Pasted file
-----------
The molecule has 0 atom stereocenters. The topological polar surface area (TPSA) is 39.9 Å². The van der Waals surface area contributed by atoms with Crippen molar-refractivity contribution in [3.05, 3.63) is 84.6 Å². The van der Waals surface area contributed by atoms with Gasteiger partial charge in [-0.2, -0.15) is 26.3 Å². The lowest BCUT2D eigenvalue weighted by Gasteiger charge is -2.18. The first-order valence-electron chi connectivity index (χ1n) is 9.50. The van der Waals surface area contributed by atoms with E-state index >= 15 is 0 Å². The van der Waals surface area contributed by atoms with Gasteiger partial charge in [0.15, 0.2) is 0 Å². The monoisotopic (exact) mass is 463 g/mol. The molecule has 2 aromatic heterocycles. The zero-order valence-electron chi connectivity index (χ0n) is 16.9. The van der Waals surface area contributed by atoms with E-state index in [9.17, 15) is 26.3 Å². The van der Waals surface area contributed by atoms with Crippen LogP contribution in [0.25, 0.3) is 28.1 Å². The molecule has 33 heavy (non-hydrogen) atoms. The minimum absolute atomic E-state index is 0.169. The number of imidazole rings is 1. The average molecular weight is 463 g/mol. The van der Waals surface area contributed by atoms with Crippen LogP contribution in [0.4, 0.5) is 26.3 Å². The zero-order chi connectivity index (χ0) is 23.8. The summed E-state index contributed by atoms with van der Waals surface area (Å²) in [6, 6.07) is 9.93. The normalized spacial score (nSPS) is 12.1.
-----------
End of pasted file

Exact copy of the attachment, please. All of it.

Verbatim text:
The molecule has 0 atom stereocenters. The topological polar surface area (TPSA) is 39.9 Å². The van der Waals surface area contributed by atoms with Crippen molar-refractivity contribution in [3.05, 3.63) is 84.6 Å². The van der Waals surface area contributed by atoms with Gasteiger partial charge in [-0.2, -0.15) is 26.3 Å². The lowest BCUT2D eigenvalue weighted by Gasteiger charge is -2.18. The first-order valence-electron chi connectivity index (χ1n) is 9.50. The van der Waals surface area contributed by atoms with E-state index >= 15 is 0 Å². The van der Waals surface area contributed by atoms with Gasteiger partial charge in [0.15, 0.2) is 0 Å². The monoisotopic (exact) mass is 463 g/mol. The molecule has 2 aromatic heterocycles. The zero-order valence-electron chi connectivity index (χ0n) is 16.9. The van der Waals surface area contributed by atoms with E-state index in [9.17, 15) is 26.3 Å². The van der Waals surface area contributed by atoms with Crippen LogP contribution in [0.25, 0.3) is 28.1 Å². The molecule has 33 heavy (non-hydrogen) atoms. The minimum absolute atomic E-state index is 0.169. The number of imidazole rings is 1. The average molecular weight is 463 g/mol. The van der Waals surface area contributed by atoms with Crippen LogP contribution in [0.4, 0.5) is 26.3 Å². The zero-order chi connectivity index (χ0) is 23.8. The summed E-state index contributed by atoms with van der Waals surface area (Å²) in [6, 6.07) is 9.93. The normalized spacial score (nSPS) is 12.1.